Mike & Molly
Helmed by local Chicagoan and funny-gal Melissa McCarthy, the series finds her character Molly falling for Mike, a Chicago police officer she meets at Overeaters Anonymous. There's nothing better than bonding over a few slices of pie! Together, they become each other's support system as they embark on their journey to lose weight. Did I mention they're Cubs fans? Bonus!
Married... with Children
Much like Mike & Molly, some shows don't give Chicago the acknowledgment it deserves. The cast of Married... with Children live in Chicago but they rarely showcase the city. Still, we'll take all the love we can get, even if it's just a mention here and there. The Bundy's were "not the Cosby's." In other words: a dysfunctional family living in a fake suburban town of Chicago in the 80s/90s. Al Bundy, once the hottest football player in school, is a miserable shoe salesman while his wife, Peggy Bundy, once the hottest girl in the school is an unmotivated TV junkie. The "children" are ditzy and promiscuous Kelly and dysfunctional, yet brainy, son Bud. Props for making Buckingham Fountain so synonymous with the theme song!
Lincoln Burrows is convicted for a crime he didn't commit and put on Death Row. His brother Michael Scolfield makes it his mission to help him break out of prison. His desire sets into motion several nearly-impossible plans, including one that involves him deliberately getting locked up in the Chicago-based prison to help from the inside. If you're into shows that get your blood pumping while also focusing on the unbreakable bond between brothers, this is for you!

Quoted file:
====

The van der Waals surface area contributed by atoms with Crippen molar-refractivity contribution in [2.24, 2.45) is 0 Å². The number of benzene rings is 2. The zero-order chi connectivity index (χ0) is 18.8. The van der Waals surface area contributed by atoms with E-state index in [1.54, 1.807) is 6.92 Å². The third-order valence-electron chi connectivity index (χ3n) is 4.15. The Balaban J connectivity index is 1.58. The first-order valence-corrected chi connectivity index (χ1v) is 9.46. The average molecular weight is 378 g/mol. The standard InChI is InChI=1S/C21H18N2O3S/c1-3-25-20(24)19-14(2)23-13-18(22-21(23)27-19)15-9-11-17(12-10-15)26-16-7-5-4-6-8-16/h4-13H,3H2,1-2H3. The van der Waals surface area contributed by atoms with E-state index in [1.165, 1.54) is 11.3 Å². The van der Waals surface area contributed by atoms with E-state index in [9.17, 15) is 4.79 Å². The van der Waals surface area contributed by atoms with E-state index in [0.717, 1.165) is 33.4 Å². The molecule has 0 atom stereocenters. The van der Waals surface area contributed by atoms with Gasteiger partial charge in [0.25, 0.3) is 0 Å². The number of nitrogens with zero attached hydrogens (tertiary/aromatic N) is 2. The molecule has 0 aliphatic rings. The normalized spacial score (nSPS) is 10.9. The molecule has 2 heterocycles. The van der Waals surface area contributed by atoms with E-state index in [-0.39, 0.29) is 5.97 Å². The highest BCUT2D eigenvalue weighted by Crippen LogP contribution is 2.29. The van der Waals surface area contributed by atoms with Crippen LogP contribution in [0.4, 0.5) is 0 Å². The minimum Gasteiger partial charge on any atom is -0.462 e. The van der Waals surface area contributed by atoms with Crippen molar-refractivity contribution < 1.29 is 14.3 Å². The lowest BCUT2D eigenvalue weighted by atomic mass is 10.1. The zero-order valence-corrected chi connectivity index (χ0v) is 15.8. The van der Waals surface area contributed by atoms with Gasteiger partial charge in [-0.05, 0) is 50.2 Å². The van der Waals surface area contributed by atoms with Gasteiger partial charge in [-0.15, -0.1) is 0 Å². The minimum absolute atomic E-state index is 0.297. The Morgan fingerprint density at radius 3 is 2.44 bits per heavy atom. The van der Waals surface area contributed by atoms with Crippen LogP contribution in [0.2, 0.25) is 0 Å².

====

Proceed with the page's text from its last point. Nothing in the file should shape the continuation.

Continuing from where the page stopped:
The Crazy Ones
The single-camera workplace comedy is bittersweet because it's Robin Williams' final role before his untimely death. In the single-season series, Williams' outlandish and personality-driven character Simon Roberts shines a light on the advertising world in Chicago. Buffy the Vampire Slayer alum Sarah Michelle Geller serves as his right-hand gal in the role of ambitious partner and Type-A daughter, Sydney Roberts.
Most medical shows focus solely on the professional lives of doctors, but this medical comedy follows three Chicago EMT's and the hilarity that ensues both at work and in their personal lives. During its two-season run, the series remembered to tackle serious issues of sexuality, mental disorders, etc. while never forgetting to offer up a much-needed laugh.
A gentrifying Chicago neighborhood gets the spotlight on Superior Donuts. Nothing brings people together like donuts, also a popular staple in the Windy City. Donut shop owner Arthur is a Chicago-native who is "stuck in his ways" and doesn't want to update the menu in fear of ruining a good thing. Things immediately change when Franco gets a job at the shop and convinces him that modernization isn't always bad. What is bad? Fawz, a real-estate capitalist who desperately wants Arthur to sell the business.